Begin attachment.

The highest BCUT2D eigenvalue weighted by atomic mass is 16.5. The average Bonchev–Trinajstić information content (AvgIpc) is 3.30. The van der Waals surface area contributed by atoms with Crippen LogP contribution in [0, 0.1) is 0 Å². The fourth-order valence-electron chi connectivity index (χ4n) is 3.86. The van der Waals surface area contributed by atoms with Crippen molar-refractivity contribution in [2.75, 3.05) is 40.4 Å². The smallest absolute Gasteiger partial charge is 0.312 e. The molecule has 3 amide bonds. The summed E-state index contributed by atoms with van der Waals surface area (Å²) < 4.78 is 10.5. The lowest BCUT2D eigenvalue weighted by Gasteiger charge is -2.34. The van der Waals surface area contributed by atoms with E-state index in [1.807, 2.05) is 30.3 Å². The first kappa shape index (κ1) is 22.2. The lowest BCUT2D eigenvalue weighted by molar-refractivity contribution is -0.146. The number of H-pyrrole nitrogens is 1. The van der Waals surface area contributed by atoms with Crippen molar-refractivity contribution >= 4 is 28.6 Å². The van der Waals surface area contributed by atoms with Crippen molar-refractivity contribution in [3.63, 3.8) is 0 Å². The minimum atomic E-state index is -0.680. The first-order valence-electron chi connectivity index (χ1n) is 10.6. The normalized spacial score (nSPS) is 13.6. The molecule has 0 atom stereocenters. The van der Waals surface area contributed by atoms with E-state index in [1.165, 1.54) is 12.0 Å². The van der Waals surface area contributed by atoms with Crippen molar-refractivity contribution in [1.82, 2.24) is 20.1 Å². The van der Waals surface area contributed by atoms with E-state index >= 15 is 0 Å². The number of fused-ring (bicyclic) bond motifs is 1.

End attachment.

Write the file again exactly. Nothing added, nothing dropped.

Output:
The highest BCUT2D eigenvalue weighted by atomic mass is 16.5. The average Bonchev–Trinajstić information content (AvgIpc) is 3.30. The van der Waals surface area contributed by atoms with Crippen LogP contribution in [0, 0.1) is 0 Å². The fourth-order valence-electron chi connectivity index (χ4n) is 3.86. The van der Waals surface area contributed by atoms with Crippen molar-refractivity contribution in [2.75, 3.05) is 40.4 Å². The smallest absolute Gasteiger partial charge is 0.312 e. The molecule has 3 amide bonds. The summed E-state index contributed by atoms with van der Waals surface area (Å²) < 4.78 is 10.5. The lowest BCUT2D eigenvalue weighted by Gasteiger charge is -2.34. The van der Waals surface area contributed by atoms with E-state index in [1.807, 2.05) is 30.3 Å². The first kappa shape index (κ1) is 22.2. The lowest BCUT2D eigenvalue weighted by molar-refractivity contribution is -0.146. The number of H-pyrrole nitrogens is 1. The van der Waals surface area contributed by atoms with Crippen molar-refractivity contribution >= 4 is 28.6 Å². The van der Waals surface area contributed by atoms with Crippen molar-refractivity contribution in [3.63, 3.8) is 0 Å². The minimum atomic E-state index is -0.680. The first-order valence-electron chi connectivity index (χ1n) is 10.6. The normalized spacial score (nSPS) is 13.6. The molecule has 0 atom stereocenters. The van der Waals surface area contributed by atoms with E-state index in [1.165, 1.54) is 12.0 Å². The van der Waals surface area contributed by atoms with Crippen molar-refractivity contribution in [1.82, 2.24) is 20.1 Å². The van der Waals surface area contributed by atoms with E-state index >= 15 is 0 Å². The number of fused-ring (bicyclic) bond motifs is 1.